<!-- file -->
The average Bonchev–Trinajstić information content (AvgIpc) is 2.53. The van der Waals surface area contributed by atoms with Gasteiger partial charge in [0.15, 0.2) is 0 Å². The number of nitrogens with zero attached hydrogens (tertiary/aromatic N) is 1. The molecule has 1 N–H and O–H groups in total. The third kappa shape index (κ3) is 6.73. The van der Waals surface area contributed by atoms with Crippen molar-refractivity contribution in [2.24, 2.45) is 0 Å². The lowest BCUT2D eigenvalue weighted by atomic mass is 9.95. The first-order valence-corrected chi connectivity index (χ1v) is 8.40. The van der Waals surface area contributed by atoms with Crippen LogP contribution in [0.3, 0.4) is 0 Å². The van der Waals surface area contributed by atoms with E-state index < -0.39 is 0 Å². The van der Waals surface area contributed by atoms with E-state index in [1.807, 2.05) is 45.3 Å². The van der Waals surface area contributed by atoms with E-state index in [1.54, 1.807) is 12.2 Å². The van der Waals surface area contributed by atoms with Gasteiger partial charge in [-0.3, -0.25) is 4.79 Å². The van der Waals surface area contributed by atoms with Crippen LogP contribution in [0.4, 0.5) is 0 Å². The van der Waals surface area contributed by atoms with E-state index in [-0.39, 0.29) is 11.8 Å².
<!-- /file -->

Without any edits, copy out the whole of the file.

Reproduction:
The average Bonchev–Trinajstić information content (AvgIpc) is 2.53. The van der Waals surface area contributed by atoms with Gasteiger partial charge in [0.15, 0.2) is 0 Å². The number of nitrogens with zero attached hydrogens (tertiary/aromatic N) is 1. The molecule has 1 N–H and O–H groups in total. The third kappa shape index (κ3) is 6.73. The van der Waals surface area contributed by atoms with Crippen molar-refractivity contribution in [2.24, 2.45) is 0 Å². The lowest BCUT2D eigenvalue weighted by atomic mass is 9.95. The first-order valence-corrected chi connectivity index (χ1v) is 8.40. The van der Waals surface area contributed by atoms with Crippen LogP contribution in [0.3, 0.4) is 0 Å². The van der Waals surface area contributed by atoms with E-state index < -0.39 is 0 Å². The van der Waals surface area contributed by atoms with E-state index in [1.807, 2.05) is 45.3 Å². The van der Waals surface area contributed by atoms with E-state index in [1.54, 1.807) is 12.2 Å². The van der Waals surface area contributed by atoms with Gasteiger partial charge in [-0.3, -0.25) is 4.79 Å². The van der Waals surface area contributed by atoms with Crippen LogP contribution in [0.4, 0.5) is 0 Å². The van der Waals surface area contributed by atoms with E-state index in [-0.39, 0.29) is 11.8 Å².